Then what, you may wonder, as I did, is there to do about it? The authors of the study believe that early intervention in children showing strongly negative behaviors is the key. However, when you are the adoptive parent of an older child where the experiences happened long ago, you are going to be fighting an uphill battle with both hands tied behind your back. The damage has been done and for the record, I do believe that neglect and trauma cause brain damage. The question is, can that damage be reversed or repaired. My answer is, God I hope so.

I do believe that the burned out cortisol can return to more normal levels. With Genea, she was on the medication for about a year and a half before she came to us, and for another year with us. Then, her little 5 year old body regained it's ability and began to produce cortisol on its own again. That is my one and only experience and so whether or not it is typical or unusual I do not know. I do know that it does not seem to have reduced much in the way of her own personal issues and behavioral reactions so in our case, I believe there are many factors. I think this is where we have to "parent outside the box". Our children can and will learn, it will not be by the usual methods.

If you made it to the bottom of this lengthy post, reward yourself! Now, what do you think? Opinions? Reactions? Disagreement?

Coming soon: Part 2

30 comments:

  1. Spot on! Thanks for sharing! I believe it's possible for everyone to get burned out and blunted...including parents trying to raise burned out kids. That's why I believe it is SOOO important for us to take care of us.

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  2. good info! would love to post a link to this on my blog

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  3. I made it to the end and rewarded myself by making the sucking sound from the bottom of a cup, which made all the kids give me the stink eye ~Smile~ Great info and I very much agree that neglect and trauma cause brain damage.

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  4. Thank you so much for sharing....this is so timely for me, as I am getting "threatening" e-mails from Maxim's present Independent Living family, saying if he doesn't get his math grades up they are going to kick him out. That just stresses ME out....it is I who worry about his grades and his living situation. Not him. He's had no control for so long, and been at the mercy of people who don't love him for so long - I can see him just waiting. He feels he has no control - over math or anything.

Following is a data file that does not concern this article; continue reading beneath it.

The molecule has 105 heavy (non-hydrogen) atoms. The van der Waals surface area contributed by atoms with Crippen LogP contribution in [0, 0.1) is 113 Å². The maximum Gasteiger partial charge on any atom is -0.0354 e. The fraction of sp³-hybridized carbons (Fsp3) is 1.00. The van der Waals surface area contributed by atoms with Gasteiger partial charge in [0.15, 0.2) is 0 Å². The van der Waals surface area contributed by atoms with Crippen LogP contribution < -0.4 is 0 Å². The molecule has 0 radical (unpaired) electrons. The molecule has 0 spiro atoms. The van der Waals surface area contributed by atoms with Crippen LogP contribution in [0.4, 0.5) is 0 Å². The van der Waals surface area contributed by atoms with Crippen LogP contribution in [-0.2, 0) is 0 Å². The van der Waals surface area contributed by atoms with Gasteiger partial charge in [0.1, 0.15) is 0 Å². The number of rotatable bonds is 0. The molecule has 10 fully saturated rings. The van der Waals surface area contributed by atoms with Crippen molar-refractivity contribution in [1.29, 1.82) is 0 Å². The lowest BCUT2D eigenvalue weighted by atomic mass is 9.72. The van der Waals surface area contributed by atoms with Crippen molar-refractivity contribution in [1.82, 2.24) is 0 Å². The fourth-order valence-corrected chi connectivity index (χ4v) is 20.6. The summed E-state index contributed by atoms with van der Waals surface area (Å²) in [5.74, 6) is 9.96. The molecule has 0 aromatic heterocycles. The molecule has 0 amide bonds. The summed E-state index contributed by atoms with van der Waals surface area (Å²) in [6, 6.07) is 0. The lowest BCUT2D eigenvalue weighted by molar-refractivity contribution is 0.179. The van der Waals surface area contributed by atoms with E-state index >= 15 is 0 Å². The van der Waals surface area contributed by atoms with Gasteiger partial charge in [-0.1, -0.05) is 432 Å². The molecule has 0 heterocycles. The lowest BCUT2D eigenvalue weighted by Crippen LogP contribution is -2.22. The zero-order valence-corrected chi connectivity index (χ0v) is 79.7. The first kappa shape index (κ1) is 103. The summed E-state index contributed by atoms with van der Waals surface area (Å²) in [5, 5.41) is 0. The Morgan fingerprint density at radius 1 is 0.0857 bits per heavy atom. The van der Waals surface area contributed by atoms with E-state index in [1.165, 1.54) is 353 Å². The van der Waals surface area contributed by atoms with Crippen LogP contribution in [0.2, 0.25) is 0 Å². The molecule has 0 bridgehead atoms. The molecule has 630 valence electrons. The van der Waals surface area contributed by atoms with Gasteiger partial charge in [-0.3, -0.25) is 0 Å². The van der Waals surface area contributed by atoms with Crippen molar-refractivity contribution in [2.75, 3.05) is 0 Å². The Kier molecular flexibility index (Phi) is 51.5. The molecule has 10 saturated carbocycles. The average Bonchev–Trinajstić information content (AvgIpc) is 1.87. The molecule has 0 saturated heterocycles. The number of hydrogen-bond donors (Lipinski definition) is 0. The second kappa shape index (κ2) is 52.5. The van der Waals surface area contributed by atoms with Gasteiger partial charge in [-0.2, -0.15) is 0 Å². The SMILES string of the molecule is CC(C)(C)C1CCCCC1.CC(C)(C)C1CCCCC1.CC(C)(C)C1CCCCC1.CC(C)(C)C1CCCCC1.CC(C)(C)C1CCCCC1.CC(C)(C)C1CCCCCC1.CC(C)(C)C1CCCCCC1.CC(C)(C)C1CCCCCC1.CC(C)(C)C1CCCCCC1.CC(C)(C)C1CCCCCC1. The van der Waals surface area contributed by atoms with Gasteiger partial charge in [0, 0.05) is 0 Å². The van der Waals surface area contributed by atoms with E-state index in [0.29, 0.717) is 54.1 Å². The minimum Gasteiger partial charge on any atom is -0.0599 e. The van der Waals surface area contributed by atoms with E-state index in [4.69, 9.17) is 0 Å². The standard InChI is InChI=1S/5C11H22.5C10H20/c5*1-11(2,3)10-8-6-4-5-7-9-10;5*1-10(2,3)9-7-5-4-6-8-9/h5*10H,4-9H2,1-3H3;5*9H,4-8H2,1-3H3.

I have TOTALLY NO CONTROL over math myself, so I can relate. If they'd required Algebra II in my day, I'd be working at a Walmart now.

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  5. This makes total sense to me (and would explain my kids' seeming inability to care about potential consequences), but I have a question. In a past evaluation by the school, we were told my daughter, who'd been living in our stable home for over 2 years at that point, was still exhibiting signs of stress comparable to living in a war zone. Seems like this is saying that her cortisol levels would be totally burned out long ago and therefore she wouldn't be exhibiting hypervigilant, stressed out behaviors anymore (which is certainly not the case)?

    Mary in TX

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  6. Woah. Ok. Huh. Um yup.

    (that was my intelligent response, in case you were wondering)

    I am going to reread this a couple of times. Yes. Yes. and Yes.